Then I ask myself, what right do I have to write about men such as Jack Warren?  I’ve never met him, don’t know him, and have been unable to find out any information about him beyond the fact that he is from my home state of California.  I’ve never been in combat and don’t know anything about it.  The way I see it, I’m not worthy of carrying the flying boots of men like Jack Warren.  These men put everything on the line.  Absolutely everything. 

    They went overseas knowing that they were going to face some of the best pilots in the world in aerial combat.  You know something?  They didn’t use little bullets back then.  The Germans used 20mm and 30mm cannons, and machine guns that were roughly equivalent to our .50 caliber weapons.  You want to know fear?  Try thinking that you are going to go fly over an unfamiliar continent (bad enough) to be chased around the sky by some of the best pilots in the world, pilots that just can’t wait to perforate you and your machine with their large caliber weapons.  But they went anyway.  Chew on that for a bit. 

    In spite of not being worthy to write about Jack, and fearing that if I do my words won’t be eloquent or adequate for the task, I must.  

    Jack and I do have a little in common.  As I said, we’re both from California, and both of us left home to serve our country.  My military career was nothing like Jack’s, but I did my time. 

    I tried to find out a bit more about Jack by doing web searches.  I wasn’t able to find out anything other than his home state.  I wrote to Jim Anderson, Bud’s son, hoping that he could give me a little more to work with.  Jim wrote and said that he’d forward my request to a Mr. Merle Olmstead who, I’m told, is the 357th Fighter Group historian.  I never heard anything again from Jim and I never heard from Merle.  Jim or Merle probably thought me a crackpot, or they just got busy with the stuff of life and forgot.  No matter.  I vowed to write about Jack prior to the 60th anniversary of his loss no matter what I knew.  Here I am.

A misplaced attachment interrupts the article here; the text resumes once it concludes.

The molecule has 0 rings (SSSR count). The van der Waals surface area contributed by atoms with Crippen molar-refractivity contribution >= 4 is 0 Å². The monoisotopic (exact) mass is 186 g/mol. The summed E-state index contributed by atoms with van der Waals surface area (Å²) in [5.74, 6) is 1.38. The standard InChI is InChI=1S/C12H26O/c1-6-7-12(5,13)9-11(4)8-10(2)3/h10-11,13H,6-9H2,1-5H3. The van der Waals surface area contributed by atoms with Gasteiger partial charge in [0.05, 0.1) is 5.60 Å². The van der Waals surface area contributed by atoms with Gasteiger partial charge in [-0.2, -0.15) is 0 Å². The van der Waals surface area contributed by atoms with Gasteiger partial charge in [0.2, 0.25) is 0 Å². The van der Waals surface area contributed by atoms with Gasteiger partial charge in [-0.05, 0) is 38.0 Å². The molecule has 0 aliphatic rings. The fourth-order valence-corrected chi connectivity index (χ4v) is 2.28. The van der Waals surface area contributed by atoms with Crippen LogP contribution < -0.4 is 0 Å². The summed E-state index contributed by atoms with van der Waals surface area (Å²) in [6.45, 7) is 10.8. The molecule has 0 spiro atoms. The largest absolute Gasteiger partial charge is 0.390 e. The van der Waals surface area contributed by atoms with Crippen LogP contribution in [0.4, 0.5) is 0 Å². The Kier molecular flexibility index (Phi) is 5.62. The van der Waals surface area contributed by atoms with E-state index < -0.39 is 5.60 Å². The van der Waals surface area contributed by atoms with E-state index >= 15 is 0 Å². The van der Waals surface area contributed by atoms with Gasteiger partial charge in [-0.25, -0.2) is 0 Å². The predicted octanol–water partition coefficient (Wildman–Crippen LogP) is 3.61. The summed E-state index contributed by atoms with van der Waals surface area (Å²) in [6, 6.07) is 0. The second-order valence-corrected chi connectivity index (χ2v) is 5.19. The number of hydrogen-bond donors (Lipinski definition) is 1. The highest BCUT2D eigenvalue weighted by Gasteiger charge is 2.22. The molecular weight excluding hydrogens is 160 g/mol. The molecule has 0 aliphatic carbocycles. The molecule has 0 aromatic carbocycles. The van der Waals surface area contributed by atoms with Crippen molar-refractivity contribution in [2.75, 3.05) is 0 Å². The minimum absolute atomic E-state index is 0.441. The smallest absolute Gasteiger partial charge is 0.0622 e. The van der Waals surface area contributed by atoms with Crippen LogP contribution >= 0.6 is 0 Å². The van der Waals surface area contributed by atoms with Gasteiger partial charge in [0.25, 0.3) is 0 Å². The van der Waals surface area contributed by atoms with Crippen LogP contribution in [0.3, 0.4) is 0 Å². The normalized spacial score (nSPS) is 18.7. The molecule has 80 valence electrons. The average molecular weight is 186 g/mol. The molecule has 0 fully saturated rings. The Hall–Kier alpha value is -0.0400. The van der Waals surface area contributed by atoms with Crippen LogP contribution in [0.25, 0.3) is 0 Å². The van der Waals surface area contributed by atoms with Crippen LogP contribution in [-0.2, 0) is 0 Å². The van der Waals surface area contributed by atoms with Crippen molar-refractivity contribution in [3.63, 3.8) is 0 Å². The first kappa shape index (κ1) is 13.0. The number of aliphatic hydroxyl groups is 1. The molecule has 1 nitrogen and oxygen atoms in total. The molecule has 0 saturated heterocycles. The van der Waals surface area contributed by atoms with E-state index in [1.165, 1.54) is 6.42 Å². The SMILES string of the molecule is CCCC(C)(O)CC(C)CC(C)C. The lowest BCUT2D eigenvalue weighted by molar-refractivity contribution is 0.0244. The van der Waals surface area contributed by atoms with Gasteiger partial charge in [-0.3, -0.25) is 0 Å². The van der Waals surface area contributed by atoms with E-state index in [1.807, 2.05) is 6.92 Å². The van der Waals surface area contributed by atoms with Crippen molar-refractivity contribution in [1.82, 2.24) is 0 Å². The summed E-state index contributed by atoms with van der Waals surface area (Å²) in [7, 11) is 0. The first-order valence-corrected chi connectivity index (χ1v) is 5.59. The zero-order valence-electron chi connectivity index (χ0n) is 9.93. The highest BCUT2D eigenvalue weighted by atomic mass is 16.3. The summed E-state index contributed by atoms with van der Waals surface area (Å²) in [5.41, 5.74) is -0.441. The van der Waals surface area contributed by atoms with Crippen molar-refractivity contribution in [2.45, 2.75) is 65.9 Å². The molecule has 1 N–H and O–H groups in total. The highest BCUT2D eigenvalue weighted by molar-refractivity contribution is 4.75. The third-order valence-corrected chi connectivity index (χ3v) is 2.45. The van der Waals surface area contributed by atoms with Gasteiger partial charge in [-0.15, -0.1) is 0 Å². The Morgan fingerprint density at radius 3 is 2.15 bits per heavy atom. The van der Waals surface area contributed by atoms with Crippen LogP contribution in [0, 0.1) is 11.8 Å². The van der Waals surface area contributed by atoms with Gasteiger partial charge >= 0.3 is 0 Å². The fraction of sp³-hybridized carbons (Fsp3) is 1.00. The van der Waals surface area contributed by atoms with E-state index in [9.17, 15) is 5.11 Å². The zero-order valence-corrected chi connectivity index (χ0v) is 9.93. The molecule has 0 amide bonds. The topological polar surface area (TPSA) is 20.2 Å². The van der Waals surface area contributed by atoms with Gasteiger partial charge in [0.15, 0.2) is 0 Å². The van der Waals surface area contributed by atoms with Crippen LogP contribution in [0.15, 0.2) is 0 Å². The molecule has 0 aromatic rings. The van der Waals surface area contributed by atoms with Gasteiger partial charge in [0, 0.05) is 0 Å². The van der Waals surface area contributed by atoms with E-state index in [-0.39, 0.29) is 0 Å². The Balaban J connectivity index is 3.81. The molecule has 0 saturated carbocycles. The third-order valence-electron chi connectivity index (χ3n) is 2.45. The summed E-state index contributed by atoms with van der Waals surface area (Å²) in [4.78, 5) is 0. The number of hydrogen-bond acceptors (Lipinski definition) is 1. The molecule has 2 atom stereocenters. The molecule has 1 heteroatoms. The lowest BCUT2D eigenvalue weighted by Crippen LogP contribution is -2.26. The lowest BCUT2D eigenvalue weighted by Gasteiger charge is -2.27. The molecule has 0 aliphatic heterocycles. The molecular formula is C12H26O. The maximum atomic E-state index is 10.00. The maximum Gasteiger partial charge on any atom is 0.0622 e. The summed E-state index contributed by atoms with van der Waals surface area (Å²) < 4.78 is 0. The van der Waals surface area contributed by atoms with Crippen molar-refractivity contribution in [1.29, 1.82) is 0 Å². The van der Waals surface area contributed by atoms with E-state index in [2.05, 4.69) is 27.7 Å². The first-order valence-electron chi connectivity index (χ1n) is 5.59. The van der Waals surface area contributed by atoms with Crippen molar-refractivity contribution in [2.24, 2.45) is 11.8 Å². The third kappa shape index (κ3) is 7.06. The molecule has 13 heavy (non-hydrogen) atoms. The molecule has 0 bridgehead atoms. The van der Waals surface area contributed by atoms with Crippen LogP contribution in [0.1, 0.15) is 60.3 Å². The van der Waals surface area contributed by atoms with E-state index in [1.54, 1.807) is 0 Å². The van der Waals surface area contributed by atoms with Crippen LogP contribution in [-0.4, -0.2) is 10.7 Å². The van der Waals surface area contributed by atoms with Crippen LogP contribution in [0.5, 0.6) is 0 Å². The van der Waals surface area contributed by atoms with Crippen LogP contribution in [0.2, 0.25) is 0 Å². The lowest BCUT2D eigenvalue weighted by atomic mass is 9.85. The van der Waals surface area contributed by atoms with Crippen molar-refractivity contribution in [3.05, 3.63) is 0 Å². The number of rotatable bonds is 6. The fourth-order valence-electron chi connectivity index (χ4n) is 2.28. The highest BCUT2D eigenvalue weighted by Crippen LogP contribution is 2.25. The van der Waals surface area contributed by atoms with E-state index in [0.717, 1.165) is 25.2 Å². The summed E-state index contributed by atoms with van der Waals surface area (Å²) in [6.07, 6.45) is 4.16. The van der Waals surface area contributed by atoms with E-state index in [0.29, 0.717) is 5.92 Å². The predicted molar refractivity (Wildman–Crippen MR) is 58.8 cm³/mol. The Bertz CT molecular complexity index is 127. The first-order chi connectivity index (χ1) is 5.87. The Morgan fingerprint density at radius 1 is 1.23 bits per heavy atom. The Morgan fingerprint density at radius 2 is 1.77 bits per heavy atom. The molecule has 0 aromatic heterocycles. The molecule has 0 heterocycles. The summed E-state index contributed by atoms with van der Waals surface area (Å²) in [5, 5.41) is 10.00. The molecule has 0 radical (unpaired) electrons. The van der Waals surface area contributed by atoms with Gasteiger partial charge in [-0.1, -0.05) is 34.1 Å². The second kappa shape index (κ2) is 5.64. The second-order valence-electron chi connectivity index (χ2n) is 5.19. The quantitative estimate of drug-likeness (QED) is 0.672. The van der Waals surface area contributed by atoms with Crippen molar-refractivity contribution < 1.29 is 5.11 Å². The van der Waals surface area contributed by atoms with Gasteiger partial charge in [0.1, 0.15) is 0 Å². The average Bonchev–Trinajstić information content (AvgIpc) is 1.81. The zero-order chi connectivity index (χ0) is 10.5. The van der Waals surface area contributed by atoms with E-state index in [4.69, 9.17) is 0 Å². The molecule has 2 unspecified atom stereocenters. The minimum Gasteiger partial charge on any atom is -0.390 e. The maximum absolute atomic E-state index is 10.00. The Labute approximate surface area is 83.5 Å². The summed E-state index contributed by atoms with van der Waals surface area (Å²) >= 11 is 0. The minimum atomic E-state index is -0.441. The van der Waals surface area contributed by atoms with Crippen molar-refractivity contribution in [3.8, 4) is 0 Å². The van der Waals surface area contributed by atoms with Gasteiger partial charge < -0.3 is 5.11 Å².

Now what?  I guess I just want to say that I’ll never forget Jack.  I see his face on my screen every day.  I’ve wondered for hours on end about what happened to him.  “Lost in bad weather,” that seems so unjust.  I’ve wondered if he was terrified when he was lost, and I inevitably conclude that he probably was—who wouldn’t be?  Most of all, I wonder where Jack Warren is and why can’t we find him?  He deserves a proper burial and grave marker. 

    If Jack had made it through the war, I wonder what he would have done with the rest of his life?  When one man dies, it disturbs so many different possibilities, the fabric of future time wrinkled and distorted forever.  What of the possibility of children, for example?  Maybe Jack or his progeny would have puzzled out the cure for cancer.  We’ll never know—that’s what I mean.  So many lost possibilities.   

    The loss of an individual like Jack, loaded with negatives as it is, is also full of positives.  Jack, no matter how it came about, gave his life for our country.  Jack gave his all in a supreme example of unselfish love for his country and its people.  It’s up to us to see that he is never forgotten. 

    Jack R. Warren, there are lots of people that remember you.  You’ve reached across sixty years of time and touched me.  I don’t know why.  I can’t figure it out, and I guess I never will completely get it.  Some people are going to read this and think I’m a nut, but I don’t care.  It’s been sixty long years since you disappeared, Jack.  You’re still on that last mission in my mind.  If you are still on that last mission, and if you can somehow see this, please land, Jack.  You can rest.  I’m not worthy of you or your sacrifice, but I guarantee you that you’ll not be forgotten as long as I live and breath.   



357th FG  Members Killed in Action